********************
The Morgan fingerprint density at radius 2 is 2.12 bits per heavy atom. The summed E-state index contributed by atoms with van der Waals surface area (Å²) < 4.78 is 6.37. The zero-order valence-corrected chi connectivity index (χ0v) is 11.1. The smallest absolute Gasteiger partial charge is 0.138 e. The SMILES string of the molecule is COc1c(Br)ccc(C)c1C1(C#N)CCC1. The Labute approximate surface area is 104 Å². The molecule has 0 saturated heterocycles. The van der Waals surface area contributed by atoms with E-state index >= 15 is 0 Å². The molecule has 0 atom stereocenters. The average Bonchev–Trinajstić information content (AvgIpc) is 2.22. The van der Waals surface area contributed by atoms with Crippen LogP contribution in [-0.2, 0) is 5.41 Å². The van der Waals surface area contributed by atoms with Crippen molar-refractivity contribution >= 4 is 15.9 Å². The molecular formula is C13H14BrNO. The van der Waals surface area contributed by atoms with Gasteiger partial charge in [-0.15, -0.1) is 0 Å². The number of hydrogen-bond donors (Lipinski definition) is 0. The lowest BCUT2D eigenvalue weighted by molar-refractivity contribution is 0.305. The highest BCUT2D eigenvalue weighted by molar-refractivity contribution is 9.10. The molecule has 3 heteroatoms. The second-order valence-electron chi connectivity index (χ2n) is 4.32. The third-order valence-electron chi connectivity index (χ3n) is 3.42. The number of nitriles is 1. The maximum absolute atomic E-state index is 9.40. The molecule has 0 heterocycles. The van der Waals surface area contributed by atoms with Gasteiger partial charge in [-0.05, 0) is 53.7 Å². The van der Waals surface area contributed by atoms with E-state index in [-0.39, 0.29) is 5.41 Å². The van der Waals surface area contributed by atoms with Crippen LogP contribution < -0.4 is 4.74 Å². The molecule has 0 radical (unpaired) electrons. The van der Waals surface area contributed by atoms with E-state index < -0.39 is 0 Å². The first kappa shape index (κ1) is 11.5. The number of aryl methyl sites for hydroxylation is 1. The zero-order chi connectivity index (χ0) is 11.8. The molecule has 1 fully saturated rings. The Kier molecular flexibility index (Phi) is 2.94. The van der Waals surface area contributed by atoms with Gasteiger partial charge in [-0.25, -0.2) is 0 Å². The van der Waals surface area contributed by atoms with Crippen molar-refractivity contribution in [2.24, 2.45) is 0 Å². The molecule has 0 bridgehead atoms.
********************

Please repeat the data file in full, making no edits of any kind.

The Morgan fingerprint density at radius 2 is 2.12 bits per heavy atom. The summed E-state index contributed by atoms with van der Waals surface area (Å²) < 4.78 is 6.37. The zero-order valence-corrected chi connectivity index (χ0v) is 11.1. The smallest absolute Gasteiger partial charge is 0.138 e. The SMILES string of the molecule is COc1c(Br)ccc(C)c1C1(C#N)CCC1. The Labute approximate surface area is 104 Å². The molecule has 0 saturated heterocycles. The van der Waals surface area contributed by atoms with E-state index >= 15 is 0 Å². The molecule has 0 atom stereocenters. The average Bonchev–Trinajstić information content (AvgIpc) is 2.22. The van der Waals surface area contributed by atoms with Crippen LogP contribution in [-0.2, 0) is 5.41 Å². The van der Waals surface area contributed by atoms with Crippen molar-refractivity contribution >= 4 is 15.9 Å². The molecular formula is C13H14BrNO. The van der Waals surface area contributed by atoms with Gasteiger partial charge in [-0.15, -0.1) is 0 Å². The number of hydrogen-bond donors (Lipinski definition) is 0. The lowest BCUT2D eigenvalue weighted by molar-refractivity contribution is 0.305. The highest BCUT2D eigenvalue weighted by molar-refractivity contribution is 9.10. The molecule has 3 heteroatoms. The second-order valence-electron chi connectivity index (χ2n) is 4.32. The third-order valence-electron chi connectivity index (χ3n) is 3.42. The number of nitriles is 1. The maximum absolute atomic E-state index is 9.40. The molecule has 0 heterocycles. The van der Waals surface area contributed by atoms with Gasteiger partial charge in [-0.05, 0) is 53.7 Å². The van der Waals surface area contributed by atoms with E-state index in [-0.39, 0.29) is 5.41 Å². The van der Waals surface area contributed by atoms with Crippen LogP contribution < -0.4 is 4.74 Å². The molecule has 0 radical (unpaired) electrons. The van der Waals surface area contributed by atoms with E-state index < -0.39 is 0 Å². The first kappa shape index (κ1) is 11.5. The number of aryl methyl sites for hydroxylation is 1. The zero-order chi connectivity index (χ0) is 11.8. The molecule has 1 fully saturated rings. The Kier molecular flexibility index (Phi) is 2.94. The van der Waals surface area contributed by atoms with Gasteiger partial charge in [-0.25, -0.2) is 0 Å². The van der Waals surface area contributed by atoms with Crippen molar-refractivity contribution in [2.24, 2.45) is 0 Å². The molecule has 0 bridgehead atoms.